How would you describe your aesthetic?
Generally, I love the juxtaposition of femininity and masculinity, whether this is done in a subtle way or something a little more blatant.
An example of this would be for a performance at the BET awards with Migos where I found Fausto Puglisi, a designer who primarily works in womenswear. I asked him to deconstruct a dress and reconstructed them into bomber jackets. The embroidery has this feminine feel to it mixed with the toughness of a bomber jacket.
I also love a mixture of high-low, or streetwear mixed with high-end ready to wear.
You touched on Migos. How did you end up working with those guys?
I did a Billboard cover shoot with them, they liked it, and Quavo rebooked me. We did another Fallon performance shortly after and it continued from there. It was all pretty organic.
So yeah, that’s how it happened. It was when the first Culture album came out. Do you know the Billboard cover where they’re wearing the floral suits? That was it.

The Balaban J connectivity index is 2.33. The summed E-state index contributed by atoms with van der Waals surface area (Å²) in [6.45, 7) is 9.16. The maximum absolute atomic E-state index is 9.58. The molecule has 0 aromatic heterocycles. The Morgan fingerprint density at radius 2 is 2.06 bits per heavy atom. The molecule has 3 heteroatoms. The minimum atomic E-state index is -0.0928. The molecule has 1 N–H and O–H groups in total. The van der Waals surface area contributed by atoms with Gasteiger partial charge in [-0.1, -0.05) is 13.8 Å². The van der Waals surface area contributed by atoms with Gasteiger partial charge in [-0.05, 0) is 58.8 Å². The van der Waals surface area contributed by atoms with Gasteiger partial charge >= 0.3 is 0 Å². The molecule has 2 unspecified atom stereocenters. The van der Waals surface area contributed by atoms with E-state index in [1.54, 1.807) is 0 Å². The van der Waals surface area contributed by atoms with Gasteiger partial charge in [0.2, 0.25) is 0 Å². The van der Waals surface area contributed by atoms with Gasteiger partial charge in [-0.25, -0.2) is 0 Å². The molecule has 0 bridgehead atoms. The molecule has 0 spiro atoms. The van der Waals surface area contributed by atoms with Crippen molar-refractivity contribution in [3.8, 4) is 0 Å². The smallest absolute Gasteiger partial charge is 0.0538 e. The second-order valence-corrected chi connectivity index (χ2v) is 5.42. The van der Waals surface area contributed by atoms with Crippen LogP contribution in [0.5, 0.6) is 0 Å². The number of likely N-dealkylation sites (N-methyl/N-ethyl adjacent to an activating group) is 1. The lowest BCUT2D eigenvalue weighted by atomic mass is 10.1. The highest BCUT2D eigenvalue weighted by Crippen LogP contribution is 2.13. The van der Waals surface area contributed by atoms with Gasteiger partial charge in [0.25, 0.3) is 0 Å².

When people speak of Migos, it’s almost like they’re talking about one person, but would you say the guys have their own individual style? Is it a challenge to bring it all together?
100 percent they do [have their own stye], but as a group, they want to look cohesive most of the time. It’s different from their solo projects. That was something really important for the tour. I think they look so strong when the look is cohesive.
The only time when it’s a challenge is when we stay in a hotel and I have to run from one room to the other and fit each member individually… that’s a challenge! But creating a cohesive look that they all like isn’t. They share the same love for certain brands. Prada, for example.